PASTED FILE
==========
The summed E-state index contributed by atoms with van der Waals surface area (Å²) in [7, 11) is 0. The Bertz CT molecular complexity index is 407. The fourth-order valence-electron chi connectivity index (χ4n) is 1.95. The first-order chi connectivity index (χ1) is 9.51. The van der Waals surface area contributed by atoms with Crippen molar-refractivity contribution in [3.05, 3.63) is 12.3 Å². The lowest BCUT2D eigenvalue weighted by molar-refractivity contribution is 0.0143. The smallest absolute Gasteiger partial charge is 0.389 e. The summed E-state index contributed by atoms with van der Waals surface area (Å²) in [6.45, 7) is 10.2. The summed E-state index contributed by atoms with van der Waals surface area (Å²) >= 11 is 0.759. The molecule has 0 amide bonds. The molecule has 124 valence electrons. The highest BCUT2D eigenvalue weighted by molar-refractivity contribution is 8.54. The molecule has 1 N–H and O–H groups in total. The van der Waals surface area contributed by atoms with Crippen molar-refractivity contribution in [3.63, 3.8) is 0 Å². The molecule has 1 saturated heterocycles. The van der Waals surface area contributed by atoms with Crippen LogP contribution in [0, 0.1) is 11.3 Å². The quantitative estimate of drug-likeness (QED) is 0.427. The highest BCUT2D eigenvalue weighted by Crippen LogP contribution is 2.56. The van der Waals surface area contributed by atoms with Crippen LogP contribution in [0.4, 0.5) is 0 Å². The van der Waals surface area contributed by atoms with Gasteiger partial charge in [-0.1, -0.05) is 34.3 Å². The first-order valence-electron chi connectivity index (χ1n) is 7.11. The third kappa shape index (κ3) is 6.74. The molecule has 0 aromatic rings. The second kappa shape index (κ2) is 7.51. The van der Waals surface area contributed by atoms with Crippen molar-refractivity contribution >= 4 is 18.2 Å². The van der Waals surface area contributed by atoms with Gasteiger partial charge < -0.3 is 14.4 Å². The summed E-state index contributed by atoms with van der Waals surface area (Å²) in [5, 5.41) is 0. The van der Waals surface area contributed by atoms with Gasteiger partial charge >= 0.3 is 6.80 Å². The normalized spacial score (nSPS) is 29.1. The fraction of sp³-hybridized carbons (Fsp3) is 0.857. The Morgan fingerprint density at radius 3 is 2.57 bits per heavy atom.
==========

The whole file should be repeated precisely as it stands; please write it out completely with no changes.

The summed E-state index contributed by atoms with van der Waals surface area (Å²) in [7, 11) is 0. The Bertz CT molecular complexity index is 407. The fourth-order valence-electron chi connectivity index (χ4n) is 1.95. The first-order chi connectivity index (χ1) is 9.51. The van der Waals surface area contributed by atoms with Crippen molar-refractivity contribution in [3.05, 3.63) is 12.3 Å². The lowest BCUT2D eigenvalue weighted by molar-refractivity contribution is 0.0143. The smallest absolute Gasteiger partial charge is 0.389 e. The summed E-state index contributed by atoms with van der Waals surface area (Å²) in [6.45, 7) is 10.2. The summed E-state index contributed by atoms with van der Waals surface area (Å²) >= 11 is 0.759. The molecule has 0 amide bonds. The molecule has 124 valence electrons. The highest BCUT2D eigenvalue weighted by molar-refractivity contribution is 8.54. The molecule has 1 N–H and O–H groups in total. The van der Waals surface area contributed by atoms with Crippen molar-refractivity contribution in [3.63, 3.8) is 0 Å². The molecule has 1 saturated heterocycles. The van der Waals surface area contributed by atoms with Crippen LogP contribution in [0, 0.1) is 11.3 Å². The quantitative estimate of drug-likeness (QED) is 0.427. The highest BCUT2D eigenvalue weighted by Crippen LogP contribution is 2.56. The van der Waals surface area contributed by atoms with Crippen LogP contribution in [0.4, 0.5) is 0 Å². The van der Waals surface area contributed by atoms with Gasteiger partial charge in [-0.1, -0.05) is 34.3 Å². The first-order valence-electron chi connectivity index (χ1n) is 7.11. The third kappa shape index (κ3) is 6.74. The molecule has 0 aromatic rings. The second kappa shape index (κ2) is 7.51. The van der Waals surface area contributed by atoms with Crippen molar-refractivity contribution >= 4 is 18.2 Å². The van der Waals surface area contributed by atoms with Gasteiger partial charge < -0.3 is 14.4 Å². The summed E-state index contributed by atoms with van der Waals surface area (Å²) in [5, 5.41) is 0. The van der Waals surface area contributed by atoms with Gasteiger partial charge >= 0.3 is 6.80 Å². The normalized spacial score (nSPS) is 29.1. The fraction of sp³-hybridized carbons (Fsp3) is 0.857. The Morgan fingerprint density at radius 3 is 2.57 bits per heavy atom.